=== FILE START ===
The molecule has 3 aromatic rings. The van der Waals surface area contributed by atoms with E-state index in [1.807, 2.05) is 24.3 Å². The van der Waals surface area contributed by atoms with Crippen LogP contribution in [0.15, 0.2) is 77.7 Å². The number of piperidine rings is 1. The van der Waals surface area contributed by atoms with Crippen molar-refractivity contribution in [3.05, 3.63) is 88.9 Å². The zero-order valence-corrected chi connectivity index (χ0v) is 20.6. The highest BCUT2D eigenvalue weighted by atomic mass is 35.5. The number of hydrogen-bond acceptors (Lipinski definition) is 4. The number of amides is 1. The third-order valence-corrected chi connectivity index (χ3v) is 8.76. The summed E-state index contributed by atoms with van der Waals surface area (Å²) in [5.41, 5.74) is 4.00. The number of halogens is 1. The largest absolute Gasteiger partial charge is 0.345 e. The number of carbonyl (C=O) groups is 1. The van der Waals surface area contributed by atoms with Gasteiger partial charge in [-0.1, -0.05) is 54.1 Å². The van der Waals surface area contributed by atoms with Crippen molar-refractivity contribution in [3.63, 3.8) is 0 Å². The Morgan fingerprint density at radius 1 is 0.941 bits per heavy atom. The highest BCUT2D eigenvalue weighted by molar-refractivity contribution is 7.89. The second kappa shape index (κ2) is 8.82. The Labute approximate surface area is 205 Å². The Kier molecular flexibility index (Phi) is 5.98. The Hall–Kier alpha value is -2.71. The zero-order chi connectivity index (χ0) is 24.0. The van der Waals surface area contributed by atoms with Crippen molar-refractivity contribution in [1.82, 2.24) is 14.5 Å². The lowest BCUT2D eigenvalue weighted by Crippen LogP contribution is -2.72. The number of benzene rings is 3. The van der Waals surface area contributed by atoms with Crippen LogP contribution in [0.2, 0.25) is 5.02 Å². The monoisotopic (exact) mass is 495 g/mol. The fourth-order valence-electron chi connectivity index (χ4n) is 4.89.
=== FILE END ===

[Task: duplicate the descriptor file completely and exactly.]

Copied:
The molecule has 3 aromatic rings. The van der Waals surface area contributed by atoms with E-state index in [1.807, 2.05) is 24.3 Å². The van der Waals surface area contributed by atoms with Crippen LogP contribution in [0.15, 0.2) is 77.7 Å². The number of piperidine rings is 1. The van der Waals surface area contributed by atoms with Crippen molar-refractivity contribution in [3.05, 3.63) is 88.9 Å². The zero-order valence-corrected chi connectivity index (χ0v) is 20.6. The highest BCUT2D eigenvalue weighted by atomic mass is 35.5. The number of hydrogen-bond acceptors (Lipinski definition) is 4. The number of amides is 1. The third-order valence-corrected chi connectivity index (χ3v) is 8.76. The summed E-state index contributed by atoms with van der Waals surface area (Å²) in [5.41, 5.74) is 4.00. The number of halogens is 1. The largest absolute Gasteiger partial charge is 0.345 e. The number of carbonyl (C=O) groups is 1. The van der Waals surface area contributed by atoms with Gasteiger partial charge in [-0.1, -0.05) is 54.1 Å². The van der Waals surface area contributed by atoms with Crippen molar-refractivity contribution in [3.63, 3.8) is 0 Å². The Morgan fingerprint density at radius 1 is 0.941 bits per heavy atom. The highest BCUT2D eigenvalue weighted by molar-refractivity contribution is 7.89. The second kappa shape index (κ2) is 8.82. The Labute approximate surface area is 205 Å². The Kier molecular flexibility index (Phi) is 5.98. The Hall–Kier alpha value is -2.71. The zero-order chi connectivity index (χ0) is 24.0. The van der Waals surface area contributed by atoms with Crippen molar-refractivity contribution in [1.82, 2.24) is 14.5 Å². The lowest BCUT2D eigenvalue weighted by Crippen LogP contribution is -2.72. The number of benzene rings is 3. The van der Waals surface area contributed by atoms with Crippen LogP contribution in [0.2, 0.25) is 5.02 Å². The monoisotopic (exact) mass is 495 g/mol. The fourth-order valence-electron chi connectivity index (χ4n) is 4.89.